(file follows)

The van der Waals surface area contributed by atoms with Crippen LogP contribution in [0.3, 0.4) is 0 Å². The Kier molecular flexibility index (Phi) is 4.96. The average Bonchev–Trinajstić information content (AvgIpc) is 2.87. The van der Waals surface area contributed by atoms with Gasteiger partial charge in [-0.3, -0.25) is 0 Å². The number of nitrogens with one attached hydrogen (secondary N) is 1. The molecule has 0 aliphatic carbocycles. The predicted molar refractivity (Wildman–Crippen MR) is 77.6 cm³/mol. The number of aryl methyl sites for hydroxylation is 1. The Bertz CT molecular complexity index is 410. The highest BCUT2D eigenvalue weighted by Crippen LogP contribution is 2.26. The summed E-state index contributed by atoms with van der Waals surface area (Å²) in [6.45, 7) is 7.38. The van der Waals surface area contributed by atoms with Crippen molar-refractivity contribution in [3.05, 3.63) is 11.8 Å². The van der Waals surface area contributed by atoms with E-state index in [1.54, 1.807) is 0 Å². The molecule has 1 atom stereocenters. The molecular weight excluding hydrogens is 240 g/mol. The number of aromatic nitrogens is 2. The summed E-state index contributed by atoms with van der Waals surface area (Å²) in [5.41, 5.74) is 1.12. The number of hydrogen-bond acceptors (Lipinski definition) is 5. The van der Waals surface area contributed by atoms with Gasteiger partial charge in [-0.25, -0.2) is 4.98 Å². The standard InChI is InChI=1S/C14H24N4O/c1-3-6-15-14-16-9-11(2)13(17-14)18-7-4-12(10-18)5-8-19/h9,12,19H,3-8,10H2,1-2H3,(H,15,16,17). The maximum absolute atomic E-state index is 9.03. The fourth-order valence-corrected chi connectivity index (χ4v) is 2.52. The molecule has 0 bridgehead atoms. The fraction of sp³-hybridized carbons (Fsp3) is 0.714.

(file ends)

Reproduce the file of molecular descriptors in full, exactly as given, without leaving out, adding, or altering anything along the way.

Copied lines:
The van der Waals surface area contributed by atoms with Crippen LogP contribution in [0.3, 0.4) is 0 Å². The Kier molecular flexibility index (Phi) is 4.96. The average Bonchev–Trinajstić information content (AvgIpc) is 2.87. The van der Waals surface area contributed by atoms with Gasteiger partial charge in [-0.3, -0.25) is 0 Å². The number of nitrogens with one attached hydrogen (secondary N) is 1. The molecule has 0 aliphatic carbocycles. The predicted molar refractivity (Wildman–Crippen MR) is 77.6 cm³/mol. The number of aryl methyl sites for hydroxylation is 1. The Bertz CT molecular complexity index is 410. The highest BCUT2D eigenvalue weighted by Crippen LogP contribution is 2.26. The summed E-state index contributed by atoms with van der Waals surface area (Å²) in [6.45, 7) is 7.38. The van der Waals surface area contributed by atoms with Crippen molar-refractivity contribution in [3.05, 3.63) is 11.8 Å². The van der Waals surface area contributed by atoms with E-state index in [1.54, 1.807) is 0 Å². The molecule has 1 atom stereocenters. The molecular weight excluding hydrogens is 240 g/mol. The number of aromatic nitrogens is 2. The summed E-state index contributed by atoms with van der Waals surface area (Å²) in [5.41, 5.74) is 1.12. The number of hydrogen-bond acceptors (Lipinski definition) is 5. The van der Waals surface area contributed by atoms with Gasteiger partial charge in [-0.25, -0.2) is 4.98 Å². The standard InChI is InChI=1S/C14H24N4O/c1-3-6-15-14-16-9-11(2)13(17-14)18-7-4-12(10-18)5-8-19/h9,12,19H,3-8,10H2,1-2H3,(H,15,16,17). The maximum absolute atomic E-state index is 9.03. The fourth-order valence-corrected chi connectivity index (χ4v) is 2.52. The molecule has 0 bridgehead atoms. The fraction of sp³-hybridized carbons (Fsp3) is 0.714.